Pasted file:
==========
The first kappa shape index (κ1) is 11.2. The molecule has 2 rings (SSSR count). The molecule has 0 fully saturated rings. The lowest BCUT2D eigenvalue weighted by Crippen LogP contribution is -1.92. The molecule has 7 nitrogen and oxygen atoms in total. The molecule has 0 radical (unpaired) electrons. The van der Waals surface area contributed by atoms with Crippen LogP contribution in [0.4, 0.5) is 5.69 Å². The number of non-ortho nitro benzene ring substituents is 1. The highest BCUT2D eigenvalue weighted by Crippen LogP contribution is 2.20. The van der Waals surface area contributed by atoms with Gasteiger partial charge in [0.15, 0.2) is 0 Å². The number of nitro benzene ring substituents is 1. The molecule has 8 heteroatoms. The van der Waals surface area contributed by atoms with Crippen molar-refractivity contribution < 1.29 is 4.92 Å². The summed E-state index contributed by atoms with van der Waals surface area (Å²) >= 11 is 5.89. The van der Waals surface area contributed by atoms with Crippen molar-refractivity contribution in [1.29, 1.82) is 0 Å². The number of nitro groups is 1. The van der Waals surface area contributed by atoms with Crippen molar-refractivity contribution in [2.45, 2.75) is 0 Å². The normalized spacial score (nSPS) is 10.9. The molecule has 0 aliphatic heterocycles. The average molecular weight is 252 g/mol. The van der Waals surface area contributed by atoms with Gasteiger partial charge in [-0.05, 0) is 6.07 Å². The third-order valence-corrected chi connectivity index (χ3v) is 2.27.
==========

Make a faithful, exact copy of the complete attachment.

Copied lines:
The first kappa shape index (κ1) is 11.2. The molecule has 2 rings (SSSR count). The molecule has 0 fully saturated rings. The lowest BCUT2D eigenvalue weighted by Crippen LogP contribution is -1.92. The molecule has 7 nitrogen and oxygen atoms in total. The molecule has 0 radical (unpaired) electrons. The van der Waals surface area contributed by atoms with Crippen LogP contribution in [0.4, 0.5) is 5.69 Å². The number of non-ortho nitro benzene ring substituents is 1. The highest BCUT2D eigenvalue weighted by Crippen LogP contribution is 2.20. The van der Waals surface area contributed by atoms with Gasteiger partial charge in [0.15, 0.2) is 0 Å². The number of nitro benzene ring substituents is 1. The molecule has 8 heteroatoms. The van der Waals surface area contributed by atoms with Crippen molar-refractivity contribution < 1.29 is 4.92 Å². The summed E-state index contributed by atoms with van der Waals surface area (Å²) >= 11 is 5.89. The van der Waals surface area contributed by atoms with Crippen molar-refractivity contribution in [1.29, 1.82) is 0 Å². The number of nitro groups is 1. The van der Waals surface area contributed by atoms with Crippen molar-refractivity contribution in [2.45, 2.75) is 0 Å². The normalized spacial score (nSPS) is 10.9. The molecule has 0 aliphatic heterocycles. The average molecular weight is 252 g/mol. The van der Waals surface area contributed by atoms with Gasteiger partial charge in [-0.05, 0) is 6.07 Å². The third-order valence-corrected chi connectivity index (χ3v) is 2.27.